Sometimes those little things can come from the most unexpected sources and happen in the most unexpected places too.
To be honest, times are a little tough for us at the moment and occasionally it is difficult to keep smiling
We have spent almost the whole of last week on our computers night and day just trying to spread the word abut Romania, and yes, to be honest, trying to drum up some business which has been really slow this year.
So, having been in the house all that time, last night we scraped together some change (and it really was that!) and went down to the bar for just one drink each (total cost for two beers and one tuica is about £1.10, so honestly it wasn't too frivolous of us was it?)
After a slow amble down the road, we got our drinks and sat down with about a dozen friends who were already there.
A short while later, Momo arrived.
|A sneaky picture that we took of Momo last winter|
(I learnt this morning that Momo is actually 84 years old, I can only respect him so much more now)
He lives on a small pension, and every day he goes into Deva to collect yesterdays dry bread from shops and restaurants, which he uses to feed the stray dogs he meets on the way home. They know him and they wait to get their daily bread from him, always wagging their tails in delight to see him.
When he feeds them he always says, "Please don't bite me", as if they would.
For a couple of months now Momo has been playing a game with us, giving our friend John the free children's toys he gets out of a snack packet. Now John is in his mid 20's and we aren't really sure what made Momo start doing it, but he always gives those toys with a smile and a little giggle and it has been a real delight for us to have this connection with him.
Last night Momo decided to give me the toy for a change, laughing loudly while he did so. It was a white plastic lollipop shaped toy that when you switch it on it flashes alternatively red and blue, a little like a light on top of a police car.
We joked that we should use it in our car to clear the way when we are in a hurry.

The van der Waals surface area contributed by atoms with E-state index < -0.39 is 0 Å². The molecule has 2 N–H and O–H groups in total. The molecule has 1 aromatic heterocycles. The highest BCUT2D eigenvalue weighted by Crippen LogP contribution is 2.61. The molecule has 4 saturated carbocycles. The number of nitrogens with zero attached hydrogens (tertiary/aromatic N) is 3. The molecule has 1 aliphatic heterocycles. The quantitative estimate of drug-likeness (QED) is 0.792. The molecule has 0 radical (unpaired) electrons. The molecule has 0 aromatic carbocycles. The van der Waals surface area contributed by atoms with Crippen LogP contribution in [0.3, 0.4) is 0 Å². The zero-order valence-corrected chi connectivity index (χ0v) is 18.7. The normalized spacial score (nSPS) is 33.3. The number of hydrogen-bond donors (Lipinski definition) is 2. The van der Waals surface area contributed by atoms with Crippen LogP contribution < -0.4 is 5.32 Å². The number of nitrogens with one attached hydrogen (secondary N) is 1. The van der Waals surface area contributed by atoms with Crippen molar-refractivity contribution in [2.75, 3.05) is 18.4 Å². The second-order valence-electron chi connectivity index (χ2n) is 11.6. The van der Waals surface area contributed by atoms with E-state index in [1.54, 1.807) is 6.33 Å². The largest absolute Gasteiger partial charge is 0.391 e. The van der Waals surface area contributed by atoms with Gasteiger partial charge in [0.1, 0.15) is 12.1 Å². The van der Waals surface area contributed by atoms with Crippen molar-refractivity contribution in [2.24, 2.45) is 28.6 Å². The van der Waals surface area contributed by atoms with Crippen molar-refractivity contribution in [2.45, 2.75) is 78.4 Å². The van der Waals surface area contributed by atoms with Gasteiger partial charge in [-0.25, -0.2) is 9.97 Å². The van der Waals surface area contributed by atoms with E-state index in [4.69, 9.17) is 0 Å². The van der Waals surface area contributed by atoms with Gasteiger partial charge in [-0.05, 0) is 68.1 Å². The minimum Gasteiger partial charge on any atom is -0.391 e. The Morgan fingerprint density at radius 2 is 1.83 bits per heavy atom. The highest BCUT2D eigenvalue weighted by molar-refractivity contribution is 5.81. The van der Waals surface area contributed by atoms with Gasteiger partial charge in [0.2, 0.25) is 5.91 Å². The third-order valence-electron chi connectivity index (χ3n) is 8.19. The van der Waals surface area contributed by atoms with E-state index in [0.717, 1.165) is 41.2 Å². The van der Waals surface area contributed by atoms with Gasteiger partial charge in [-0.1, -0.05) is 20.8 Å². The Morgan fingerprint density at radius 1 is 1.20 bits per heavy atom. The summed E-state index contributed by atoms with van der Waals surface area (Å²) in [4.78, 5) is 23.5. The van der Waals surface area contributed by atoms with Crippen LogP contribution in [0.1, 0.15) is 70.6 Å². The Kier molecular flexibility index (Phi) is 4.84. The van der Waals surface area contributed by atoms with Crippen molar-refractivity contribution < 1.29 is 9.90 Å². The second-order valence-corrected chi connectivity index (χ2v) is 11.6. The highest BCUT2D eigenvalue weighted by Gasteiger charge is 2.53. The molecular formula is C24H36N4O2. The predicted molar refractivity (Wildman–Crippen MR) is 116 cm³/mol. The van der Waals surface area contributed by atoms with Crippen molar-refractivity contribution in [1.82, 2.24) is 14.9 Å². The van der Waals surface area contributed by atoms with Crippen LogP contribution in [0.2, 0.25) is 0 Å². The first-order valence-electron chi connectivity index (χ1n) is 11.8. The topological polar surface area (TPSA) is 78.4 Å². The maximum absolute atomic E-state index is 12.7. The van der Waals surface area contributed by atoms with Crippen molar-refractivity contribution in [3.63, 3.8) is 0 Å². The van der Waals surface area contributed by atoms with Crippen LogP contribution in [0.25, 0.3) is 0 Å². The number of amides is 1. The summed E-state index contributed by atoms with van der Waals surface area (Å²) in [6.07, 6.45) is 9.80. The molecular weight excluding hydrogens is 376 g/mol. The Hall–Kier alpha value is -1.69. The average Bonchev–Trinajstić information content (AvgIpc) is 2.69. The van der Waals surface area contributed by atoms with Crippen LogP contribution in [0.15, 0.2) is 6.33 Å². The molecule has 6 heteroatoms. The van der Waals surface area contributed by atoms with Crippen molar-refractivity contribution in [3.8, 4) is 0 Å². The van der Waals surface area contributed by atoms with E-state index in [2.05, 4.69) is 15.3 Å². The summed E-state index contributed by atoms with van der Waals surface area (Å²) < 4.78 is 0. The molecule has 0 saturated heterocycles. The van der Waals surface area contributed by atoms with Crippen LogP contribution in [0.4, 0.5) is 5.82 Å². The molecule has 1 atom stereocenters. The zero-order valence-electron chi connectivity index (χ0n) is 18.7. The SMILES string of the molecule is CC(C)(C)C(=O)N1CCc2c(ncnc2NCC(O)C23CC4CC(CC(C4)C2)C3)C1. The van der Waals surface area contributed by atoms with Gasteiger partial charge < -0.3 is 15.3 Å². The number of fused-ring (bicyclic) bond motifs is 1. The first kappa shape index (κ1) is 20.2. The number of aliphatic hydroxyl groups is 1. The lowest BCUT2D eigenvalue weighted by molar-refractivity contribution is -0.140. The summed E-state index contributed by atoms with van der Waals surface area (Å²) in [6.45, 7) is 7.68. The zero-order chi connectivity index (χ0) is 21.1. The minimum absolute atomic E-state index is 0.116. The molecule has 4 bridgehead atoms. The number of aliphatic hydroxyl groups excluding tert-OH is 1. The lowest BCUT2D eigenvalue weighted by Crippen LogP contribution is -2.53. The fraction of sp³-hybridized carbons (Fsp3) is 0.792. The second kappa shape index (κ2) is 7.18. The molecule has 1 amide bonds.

As we sat enjoying our drinks slowly, the evening wore on and it became darker and darker, so obviously the lights in the toy could be seen more and more clearly.
I switched it off and left it on the table in front of me.
As we sat talking a few more people came into the bar to sit on the terrace, including a two year old boy, Alex, and his grandmother Rodica. Alex is a lovely boy, full of smiles, and he and his grandmother sat next to us while he drank his fizzy orange drink.
Alison was talking to Rodica and playing with Alex, and I looked at the toy on the table and thought that it was wasted on me, so I lifted it up and handed it to Alex, switching it back on as I did so.
"Vrai?"......("would you like it?")
Alex's face lit up brightly, just like someone had also flicked a switch on inside him, just as I had done with the toy. He had an enormous grin on his face as he reached out to take it from me. Alex spent the best part of the next hour playing with that toy, smiling and laughing.
Momo had left before Alex arrived, but I wish he could also have seen the delight that Alex took in having that simple toy and watching it's flashing lights, he would have loved to see it.
We walked back up the road to home with Alex and Rodica, and we were all smiling and laughing all of the way.
What had started out as being a 'low' time for us yesterday evening turned into a real highlight, typical of the magic that is Romania, and is the village and the people of the village.
We also have to say thank you to another good friend, Sebby who bought us a couple more drinks while we were there, returning a favour we had done him some time ago.
That hour or so in the bar though did so much to lift our spirits and to remind us what life here is really about. It's about the people,and the children, and the smiles on their faces, which are so infectious. They are smiles that you carry home with you in your heart and they are smiles that sustain you through the night.